Mesenchymal stem cells (MSCs) have been shown to be effective in the management of graft-versus-host disease (GVHD) due to their immunomodulatory effects. In addition to prevention and treatment of GVHD, many studies have demonstrated that MSCs can promote hematopoietic engraftment,
accelerate lymphocyte recovery, reduce the risk of graft failure, and repair tissue damage in patients receiving hematopoietic stem cell transplantation (HSCT). Bone marrow (BM) has been considered as the traditional source of MSCs, and most of the knowledge concerning MSCs comes from BM studies.
However, BM-derived MSCs have several limitations for their clinical application. Fetal-type MSCs can be isolated easier and proliferate faster in vitro as well as possessing a lower immunogenicity. Therefore, fetal-type MSCs, such as umbilical cord-derived MSCs, represent an excellent alternative
source of MSCs. MSCs play multiple important roles in HSCT. Nevertheless, several issues regarding their clinical application remain to be discussed, including the safety of use in humans, the available sources and the convenience of obtaining MSCs, the quality control of in vitro-cultured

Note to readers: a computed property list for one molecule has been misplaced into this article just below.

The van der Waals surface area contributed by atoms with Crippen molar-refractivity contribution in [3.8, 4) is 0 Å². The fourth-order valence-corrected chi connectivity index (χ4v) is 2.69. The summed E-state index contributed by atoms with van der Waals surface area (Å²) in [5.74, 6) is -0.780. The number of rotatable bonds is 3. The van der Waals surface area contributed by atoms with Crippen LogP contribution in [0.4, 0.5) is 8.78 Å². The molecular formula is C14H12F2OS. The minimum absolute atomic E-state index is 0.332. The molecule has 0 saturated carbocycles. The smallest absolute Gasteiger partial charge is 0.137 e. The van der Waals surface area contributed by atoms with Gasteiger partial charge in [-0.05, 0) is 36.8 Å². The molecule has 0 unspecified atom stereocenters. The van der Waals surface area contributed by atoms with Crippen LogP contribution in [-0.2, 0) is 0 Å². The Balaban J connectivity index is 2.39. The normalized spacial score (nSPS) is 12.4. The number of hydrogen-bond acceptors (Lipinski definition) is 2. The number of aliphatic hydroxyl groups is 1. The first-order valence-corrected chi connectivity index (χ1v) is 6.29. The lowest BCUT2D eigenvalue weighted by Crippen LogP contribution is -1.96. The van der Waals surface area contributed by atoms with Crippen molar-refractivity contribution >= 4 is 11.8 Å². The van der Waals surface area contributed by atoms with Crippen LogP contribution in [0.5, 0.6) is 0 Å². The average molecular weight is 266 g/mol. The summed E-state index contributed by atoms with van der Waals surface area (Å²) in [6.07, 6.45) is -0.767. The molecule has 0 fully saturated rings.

MSCs and the appropriate cell passages, the optimum cell dose, and the optimum number of infusions. Furthermore, it is important to evaluate whether the rates of cancer relapse and infections increase when using MSCs for GVHD. There are still many questions regarding the clinical application
of MSCs to HSCT that need to be answered, and further studies are warranted.
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Graft-versus-host disease (GVHD);
Hematopoietic stem cell transplantation (HSCT);
Mesenchymal stem cells (MSCs)
Document Type: Research Article
Department of Pediatrics, China Medical University Hospital, Taichung, Taiwan, ROC
Publication date: 2013-04-01
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